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Information Literacy Assessment Center: Information Literacy Standards

This guide is for in-house use and brings together documents to assess information literacy.

ACRL Information Literacy Standards

The Standards: Step-by-Step


The Standards have a logical hierarchy. 

Each standard is divided into several performance indicators. A performance indicator answers the question “What do we want the student to learn?”

Each performance indicator has several learning outcomes. A learning outcome answers the question: “How do we know that the student has learned?”

Standard One The information literate student determines the nature and extent of the information needed.

Performance Indicators

Outcomes Include A. Confers with instructors and participates in class discussions, peer workgroups, and electronic discussions to identify a research topic, or other information need.

Each standard builds on and expands the previous one. In some cases you’ll find aspects of one standard are touched on briefly in others.

Standard One = Know

The information literate student determines the nature and extent of the information needed.

Standard One is the foundation on which the other Standards will build. It seeks to focus an information need, explore various options for meeting this need. It requires basic understanding of how information is generated, organized and disseminated.

The student must be able to identify these questions: What is it you want to know? What kind of information do you need? How much information do you need?

This standard is divided into 4 performance indicators. The basic concepts of these performance indicators are:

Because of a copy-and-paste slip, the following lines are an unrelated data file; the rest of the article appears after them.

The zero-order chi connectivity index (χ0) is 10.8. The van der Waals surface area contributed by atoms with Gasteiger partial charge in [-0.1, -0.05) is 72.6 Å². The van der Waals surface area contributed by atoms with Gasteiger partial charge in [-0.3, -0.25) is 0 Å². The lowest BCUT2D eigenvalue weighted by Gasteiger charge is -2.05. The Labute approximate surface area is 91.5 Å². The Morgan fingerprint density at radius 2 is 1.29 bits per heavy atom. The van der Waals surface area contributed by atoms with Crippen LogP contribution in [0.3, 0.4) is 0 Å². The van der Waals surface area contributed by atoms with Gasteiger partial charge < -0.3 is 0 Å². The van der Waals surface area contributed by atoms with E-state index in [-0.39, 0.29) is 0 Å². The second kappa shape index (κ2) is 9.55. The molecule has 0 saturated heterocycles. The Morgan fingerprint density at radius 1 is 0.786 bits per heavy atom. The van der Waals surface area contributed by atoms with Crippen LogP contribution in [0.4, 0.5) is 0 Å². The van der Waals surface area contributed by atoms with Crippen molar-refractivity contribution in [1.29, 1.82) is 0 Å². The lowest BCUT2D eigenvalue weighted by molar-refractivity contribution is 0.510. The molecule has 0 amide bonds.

1. Define and articulate

Example Your students are having trouble defining their research topic.

This is where the outcomes become important. Outcome 1D asks student to “define or modify the information need to achieve a manageable focus.” Look at the Toolkit page for outcome 1d and see how this is detailed.

Standard Two = Access

The information literate student accesses needed information effectively and efficiently.

Standard Two builds on Standard One . It focuses on students’ ability to access information in an effective and efficient manner. However if the student has not clarified their need for information, they will have trouble accessing it.

This is perhaps the easiest Standard to understand as it is all about getting at the information. Students seem to struggle finding information for their assignments. There are different methods for gathering information: lab experiments, fieldwork, for example, and within the area of library research, there are numerous search systems and strategies.

The student must be able to answer these questions: What is the best way to gather this information? Am I using the best terms for this search? Which search system or other resource will get me this information?

This standard is divided into 5 performance indicators. The basic concepts are:

1. Method of accessing

Example Students are researching for your assignment and they say they are not finding anything. This may be because they are using the wrong terminology or because they need to use search strategies particular to this a specific source.

The outcomes will help students in their searching and generally yield better results. For example:

Outcome 2b relates to keywords and synonyms; Outcome 2c relates to controlled vocabulary specific to an index; Outcome 2d relates to using a strategy that employs Boolean operators, truncation and other commands.

Standard Three = Evaluate